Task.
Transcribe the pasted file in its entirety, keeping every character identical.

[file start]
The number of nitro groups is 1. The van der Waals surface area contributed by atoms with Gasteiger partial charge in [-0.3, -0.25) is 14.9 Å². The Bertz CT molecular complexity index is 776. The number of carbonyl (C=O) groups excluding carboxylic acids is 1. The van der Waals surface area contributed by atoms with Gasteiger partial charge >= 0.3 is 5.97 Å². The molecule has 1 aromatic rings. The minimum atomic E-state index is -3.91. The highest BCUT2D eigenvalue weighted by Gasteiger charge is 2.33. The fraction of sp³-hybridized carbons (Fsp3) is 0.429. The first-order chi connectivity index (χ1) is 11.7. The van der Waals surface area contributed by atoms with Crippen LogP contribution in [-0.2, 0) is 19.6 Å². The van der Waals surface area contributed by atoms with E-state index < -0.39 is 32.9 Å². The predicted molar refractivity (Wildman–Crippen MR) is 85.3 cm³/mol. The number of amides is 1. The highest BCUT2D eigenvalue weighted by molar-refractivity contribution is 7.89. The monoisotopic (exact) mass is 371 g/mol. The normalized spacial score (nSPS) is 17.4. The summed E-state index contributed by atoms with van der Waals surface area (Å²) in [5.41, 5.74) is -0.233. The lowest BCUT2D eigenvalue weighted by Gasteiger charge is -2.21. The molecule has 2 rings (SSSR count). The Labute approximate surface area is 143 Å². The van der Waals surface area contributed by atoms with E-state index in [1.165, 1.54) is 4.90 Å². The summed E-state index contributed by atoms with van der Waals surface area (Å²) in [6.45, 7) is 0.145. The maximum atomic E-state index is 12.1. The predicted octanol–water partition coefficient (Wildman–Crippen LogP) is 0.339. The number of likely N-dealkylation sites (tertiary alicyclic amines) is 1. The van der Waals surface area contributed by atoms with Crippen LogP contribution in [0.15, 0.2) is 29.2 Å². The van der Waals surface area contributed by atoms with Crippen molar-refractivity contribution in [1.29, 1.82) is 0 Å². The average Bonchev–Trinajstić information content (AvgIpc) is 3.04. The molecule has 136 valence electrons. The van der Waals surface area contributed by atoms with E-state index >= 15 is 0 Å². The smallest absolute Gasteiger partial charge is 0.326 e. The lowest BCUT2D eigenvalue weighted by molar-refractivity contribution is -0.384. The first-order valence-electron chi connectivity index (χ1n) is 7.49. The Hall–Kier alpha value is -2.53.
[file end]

The number of nitro groups is 1. The van der Waals surface area contributed by atoms with Gasteiger partial charge in [-0.3, -0.25) is 14.9 Å². The Bertz CT molecular complexity index is 776. The number of carbonyl (C=O) groups excluding carboxylic acids is 1. The van der Waals surface area contributed by atoms with Gasteiger partial charge >= 0.3 is 5.97 Å². The molecule has 1 aromatic rings. The minimum atomic E-state index is -3.91. The highest BCUT2D eigenvalue weighted by Gasteiger charge is 2.33. The fraction of sp³-hybridized carbons (Fsp3) is 0.429. The first-order chi connectivity index (χ1) is 11.7. The van der Waals surface area contributed by atoms with Crippen LogP contribution in [-0.2, 0) is 19.6 Å². The van der Waals surface area contributed by atoms with E-state index < -0.39 is 32.9 Å². The predicted molar refractivity (Wildman–Crippen MR) is 85.3 cm³/mol. The number of amides is 1. The highest BCUT2D eigenvalue weighted by molar-refractivity contribution is 7.89. The monoisotopic (exact) mass is 371 g/mol. The normalized spacial score (nSPS) is 17.4. The summed E-state index contributed by atoms with van der Waals surface area (Å²) in [5.41, 5.74) is -0.233. The lowest BCUT2D eigenvalue weighted by Gasteiger charge is -2.21. The molecule has 2 rings (SSSR count). The Labute approximate surface area is 143 Å². The van der Waals surface area contributed by atoms with E-state index in [1.165, 1.54) is 4.90 Å². The summed E-state index contributed by atoms with van der Waals surface area (Å²) in [6.45, 7) is 0.145. The maximum atomic E-state index is 12.1. The predicted octanol–water partition coefficient (Wildman–Crippen LogP) is 0.339. The number of likely N-dealkylation sites (tertiary alicyclic amines) is 1. The van der Waals surface area contributed by atoms with Crippen LogP contribution in [0.15, 0.2) is 29.2 Å². The van der Waals surface area contributed by atoms with Crippen molar-refractivity contribution in [1.29, 1.82) is 0 Å². The average Bonchev–Trinajstić information content (AvgIpc) is 3.04. The molecule has 136 valence electrons. The van der Waals surface area contributed by atoms with E-state index >= 15 is 0 Å². The smallest absolute Gasteiger partial charge is 0.326 e. The lowest BCUT2D eigenvalue weighted by molar-refractivity contribution is -0.384. The first-order valence-electron chi connectivity index (χ1n) is 7.49. The Hall–Kier alpha value is -2.53.